Hourly Pay Vs Mileage Pay

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Morgan S.'s Comment
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Im looking at switching companies only been driving a few months which is better miles or hourly? How many miles are averaged within 8 hours?

Big T's Comment
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You need a tad bit more information to answer that question. Information like what is the hourly rate and what is the mileage rate.

With only a few months experience why are you already looking to change?

Im looking at swithcing companies only been driving a few months wich is better miles or hourly? How many miles are averaged within 8 hours?

Errol V.'s Comment
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Morgan, the Trucking Truth philosophy is that a rookie driver should stick with their first company for at least one year. Other companies aren't excited about hiring job hoppers.

As for pay, only local jobs pay hourly. OTR is paid by the mile. And your daily maximum drive time is 11 hours. That means you'll do good to roll 600+ miles/day. That won't be every day, anyway.

OTR:

Over The Road

OTR driving normally means you'll be hauling freight to various customers throughout your company's hauling region. It often entails being gone from home for two to three weeks at a time.

Rainy D.'s Comment
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But local is often several stops a day and unloading yourself. that is a whole.different animal.from OTR.

OTR:

Over The Road

OTR driving normally means you'll be hauling freight to various customers throughout your company's hauling region. It often entails being gone from home for two to three weeks at a time.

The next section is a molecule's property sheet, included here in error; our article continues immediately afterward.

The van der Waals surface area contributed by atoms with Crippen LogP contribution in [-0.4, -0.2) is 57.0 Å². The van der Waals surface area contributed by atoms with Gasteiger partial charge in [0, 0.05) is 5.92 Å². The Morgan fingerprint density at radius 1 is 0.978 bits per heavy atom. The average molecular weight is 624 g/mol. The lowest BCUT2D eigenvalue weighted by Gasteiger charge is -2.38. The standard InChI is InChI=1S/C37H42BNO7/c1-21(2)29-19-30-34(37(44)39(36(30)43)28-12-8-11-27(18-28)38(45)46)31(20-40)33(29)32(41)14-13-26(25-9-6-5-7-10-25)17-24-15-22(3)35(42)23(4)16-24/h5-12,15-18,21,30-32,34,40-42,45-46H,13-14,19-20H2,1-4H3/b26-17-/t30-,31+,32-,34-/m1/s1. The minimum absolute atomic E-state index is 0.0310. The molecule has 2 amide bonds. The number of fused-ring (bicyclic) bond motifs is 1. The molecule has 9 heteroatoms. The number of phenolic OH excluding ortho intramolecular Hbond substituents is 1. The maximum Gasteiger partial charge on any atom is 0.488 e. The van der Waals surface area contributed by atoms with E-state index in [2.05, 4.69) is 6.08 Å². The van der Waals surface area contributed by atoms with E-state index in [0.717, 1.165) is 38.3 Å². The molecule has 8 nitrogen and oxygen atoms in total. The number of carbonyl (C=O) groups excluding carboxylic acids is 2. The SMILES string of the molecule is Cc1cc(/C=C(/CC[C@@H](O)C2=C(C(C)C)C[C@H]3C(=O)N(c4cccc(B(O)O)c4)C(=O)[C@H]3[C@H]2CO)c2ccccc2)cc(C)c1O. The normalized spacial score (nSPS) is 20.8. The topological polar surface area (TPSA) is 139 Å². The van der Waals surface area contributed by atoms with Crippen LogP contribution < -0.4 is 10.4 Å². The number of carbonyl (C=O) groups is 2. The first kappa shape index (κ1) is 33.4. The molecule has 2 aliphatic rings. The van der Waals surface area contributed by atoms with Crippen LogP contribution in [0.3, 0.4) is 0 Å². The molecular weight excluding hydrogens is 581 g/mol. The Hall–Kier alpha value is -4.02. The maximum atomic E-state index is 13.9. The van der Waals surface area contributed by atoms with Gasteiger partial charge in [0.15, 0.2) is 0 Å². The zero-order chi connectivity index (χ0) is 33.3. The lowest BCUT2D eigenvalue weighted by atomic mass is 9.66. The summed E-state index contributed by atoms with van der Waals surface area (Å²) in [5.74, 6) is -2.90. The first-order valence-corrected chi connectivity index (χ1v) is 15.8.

Bruce K.'s Comment
member avatar

My trainer told me Schneider used to offer new OTR drivers an hourly option. It was $180 per day and required 8 hours of driving/on duty time. For some reason they ended that program, not sure why.

OTR:

Over The Road

OTR driving normally means you'll be hauling freight to various customers throughout your company's hauling region. It often entails being gone from home for two to three weeks at a time.

Rob T.'s Comment
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But local is often several stops a day and unloading yourself. that is a whole.different animal.from OTR.

To add to rainys point keep in mind the days are pretty long as well. Morgan you will likely have trouble finding someone to take you on without a year of experience. Getting a year in will help you be better at backing. When you're making several stops a day you usually don't have much extra time, you need to get backed in as quickly as possible. I'd hate for you to get into a rush and end up hitting something because you're running out of hours. If you're determined to go local right now perhaps look into line haul however that's mainly done overnight. I'm currently working for a grocery chain and depending on the day have 1 or 2 stops and drive 500-600 miles a day. Many days I'm making it back to the yard with less than 20 minutes left on my clock. Not sure where you're at but here we deal with a lot of snow and ice and it adds additional stress of needing to drive safe but also wanting to make it back home that night as we run daycabs. The days I work, I'm usually only off long enough for my 10 hour break and in that time have to commute, shower, eat, sleep and try to find time in there to spend with the kids and wife. It's not uncommon that once all that's taken care of I'm left with only about 4-5 hours to sleep. Why do you want to leave your company already?getting a year in where you're at will really help you in the long run.

OTR:

Over The Road

OTR driving normally means you'll be hauling freight to various customers throughout your company's hauling region. It often entails being gone from home for two to three weeks at a time.

Line Haul: